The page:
In a highly secretive move the Royal Monetary Authority sold USD 200 mn around two days ago in exchange for around Rs 12 bn.
The sale was made to meet Bhutan’s growing rupee loan commitments both with the RMA and the government.
A reliable source in the government said that the dollars were being sold as interest payment on rupee loans were due. He said that the money would be used to pay a part of the RMA’s short term rupee borrowings as well as the government’s rupee loan interest for hydropower and other developmental needs.
The sale of the dollars will leave the RMA with around USD 700 to 750 mn in its foreign exchange reserves. Given that the Constitution requires reserves to be enough for 12 months of imports along with other legal commitments like backing up the Bhutanese currency in circulation and as collateral for existing rupee loans, there will be little or flexibility to sell USD for a while.
This is the second time that the RMA has been forced to sell dollars as earlier in late 2011 the RMA facing a huge rupee shortage problem sold USD 200 mn to get Nu 10 bn in loans.
The timing of the USD sale this time around will work in the RMA’s favor as the rupee has reached a record high over the last one week against the dollar with one dollars equivalent to Rs 60. This is compared to a few months back when the rupee was between Rs 50 to 55 against the dollar.
The source said, “It is expected that the Reserve Bank of India will be taking measures to bring up the rupees value against the dollar and so the sale has also been timed to take advantage of the advantageous position of the dollar against the rupee.”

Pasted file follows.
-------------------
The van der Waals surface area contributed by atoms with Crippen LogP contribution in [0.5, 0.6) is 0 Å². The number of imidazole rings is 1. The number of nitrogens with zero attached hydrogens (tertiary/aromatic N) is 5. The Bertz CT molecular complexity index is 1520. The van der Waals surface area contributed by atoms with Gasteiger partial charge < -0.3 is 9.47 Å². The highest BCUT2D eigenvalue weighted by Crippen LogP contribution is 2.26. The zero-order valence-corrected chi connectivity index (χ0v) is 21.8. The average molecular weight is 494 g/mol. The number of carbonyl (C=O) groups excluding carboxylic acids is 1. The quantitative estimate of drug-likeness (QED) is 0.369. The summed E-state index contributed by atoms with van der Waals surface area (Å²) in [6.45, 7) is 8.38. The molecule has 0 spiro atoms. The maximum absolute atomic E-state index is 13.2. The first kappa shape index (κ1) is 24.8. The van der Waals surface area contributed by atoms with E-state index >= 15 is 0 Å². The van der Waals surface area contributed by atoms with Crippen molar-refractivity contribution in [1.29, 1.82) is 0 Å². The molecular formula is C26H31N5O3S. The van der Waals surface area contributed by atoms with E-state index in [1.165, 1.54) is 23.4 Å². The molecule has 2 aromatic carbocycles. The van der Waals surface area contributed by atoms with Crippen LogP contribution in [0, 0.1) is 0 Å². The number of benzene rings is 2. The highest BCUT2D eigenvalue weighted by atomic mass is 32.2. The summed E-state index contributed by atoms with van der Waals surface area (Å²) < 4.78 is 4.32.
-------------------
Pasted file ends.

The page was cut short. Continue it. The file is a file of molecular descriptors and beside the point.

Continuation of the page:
Currently the RMA has around Rs 22 bn in short term rupee borrowings taken from the State Bank of India and Reserve Bank of India to tide over the rupee shortage.
In addition to this the government has a national debt of around Nu 79.2 bn of which rupee loans comprise around Nu 48.6 bn.
This selling of dollars also comes at a time when the government was facing an acute cash shortage.
A source said that the excise duty normally is paid in two installments one in January and another before April but this time around it was paid only in the end of June 2013.
This combined with the Rs 4.2 bn which is yet to be received as part of the small development grants and project tied assistance had created a cash shortage in the system along with a major rupee shortage.
In fact the government to meet the cash shortfall in the system had borrowed Nu 1 bn Treasury Bill from the banks, part of which was used to fund recurrent expenditure which includes the salary of civil servants.
A source said that in the month of March, April and May the T-Bills were partly used to fund recurrent expenditure like salary of civil servants.
Finance Ministry officials, however, expect the revenue situation to improve in the coming months of July, August and September as hydropower revenue comes in.
RMA’s short term rupee borrowings for are expected to increase to Nu 38 bn in 2014-2015 according to the government’s 2012-2013 budget report.
Bhutan’s total long term debt is expected to double to Nu 152.168 bn by 2014-2015 of which the rupee loan just taken by the government would be around 111.266 bn.
In April end 2013 Bhutanese who were all entitled to USD 3,000 per year for foreign travel saw it getting slashed to USD 1,000 per year as part of RMA’s efforts to save foreign currency.
According to a draft Finance Ministry report even after the inauguration of the Punatsangchu 1 project in 2016 the short term rupee borrowings would be Rs 50 bn in 2016-2017 financial year and reach Rs 40 bn only in the next financial year.
Tenzing Lamsang / Thimphu